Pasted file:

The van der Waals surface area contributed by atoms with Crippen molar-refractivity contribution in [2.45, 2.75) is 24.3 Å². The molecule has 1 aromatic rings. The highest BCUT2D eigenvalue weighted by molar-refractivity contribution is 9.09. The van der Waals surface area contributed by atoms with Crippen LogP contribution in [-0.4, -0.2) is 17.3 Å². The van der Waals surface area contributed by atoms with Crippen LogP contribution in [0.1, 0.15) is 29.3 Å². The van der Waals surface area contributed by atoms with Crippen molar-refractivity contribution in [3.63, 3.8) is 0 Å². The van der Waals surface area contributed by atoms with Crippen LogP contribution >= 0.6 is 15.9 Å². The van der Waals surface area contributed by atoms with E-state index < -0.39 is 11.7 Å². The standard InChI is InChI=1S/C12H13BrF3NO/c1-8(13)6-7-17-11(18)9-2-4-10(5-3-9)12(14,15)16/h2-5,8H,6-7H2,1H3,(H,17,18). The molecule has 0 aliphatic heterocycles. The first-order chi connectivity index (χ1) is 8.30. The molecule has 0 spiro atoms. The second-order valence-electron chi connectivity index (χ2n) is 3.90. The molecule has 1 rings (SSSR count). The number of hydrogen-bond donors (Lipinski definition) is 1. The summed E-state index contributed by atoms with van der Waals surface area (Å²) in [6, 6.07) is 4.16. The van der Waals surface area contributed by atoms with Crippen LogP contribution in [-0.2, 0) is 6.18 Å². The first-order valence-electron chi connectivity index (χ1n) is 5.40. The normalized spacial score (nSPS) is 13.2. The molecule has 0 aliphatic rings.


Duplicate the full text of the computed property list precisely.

The van der Waals surface area contributed by atoms with Crippen molar-refractivity contribution in [2.45, 2.75) is 24.3 Å². The molecule has 1 aromatic rings. The highest BCUT2D eigenvalue weighted by molar-refractivity contribution is 9.09. The van der Waals surface area contributed by atoms with Crippen LogP contribution in [-0.4, -0.2) is 17.3 Å². The van der Waals surface area contributed by atoms with Crippen LogP contribution in [0.1, 0.15) is 29.3 Å². The van der Waals surface area contributed by atoms with Crippen molar-refractivity contribution in [3.63, 3.8) is 0 Å². The van der Waals surface area contributed by atoms with Crippen LogP contribution >= 0.6 is 15.9 Å². The van der Waals surface area contributed by atoms with E-state index < -0.39 is 11.7 Å². The standard InChI is InChI=1S/C12H13BrF3NO/c1-8(13)6-7-17-11(18)9-2-4-10(5-3-9)12(14,15)16/h2-5,8H,6-7H2,1H3,(H,17,18). The molecule has 0 aliphatic heterocycles. The first-order chi connectivity index (χ1) is 8.30. The molecule has 0 spiro atoms. The second-order valence-electron chi connectivity index (χ2n) is 3.90. The molecule has 1 rings (SSSR count). The number of hydrogen-bond donors (Lipinski definition) is 1. The summed E-state index contributed by atoms with van der Waals surface area (Å²) in [6, 6.07) is 4.16. The van der Waals surface area contributed by atoms with Crippen LogP contribution in [-0.2, 0) is 6.18 Å². The first-order valence-electron chi connectivity index (χ1n) is 5.40. The normalized spacial score (nSPS) is 13.2. The molecule has 0 aliphatic rings.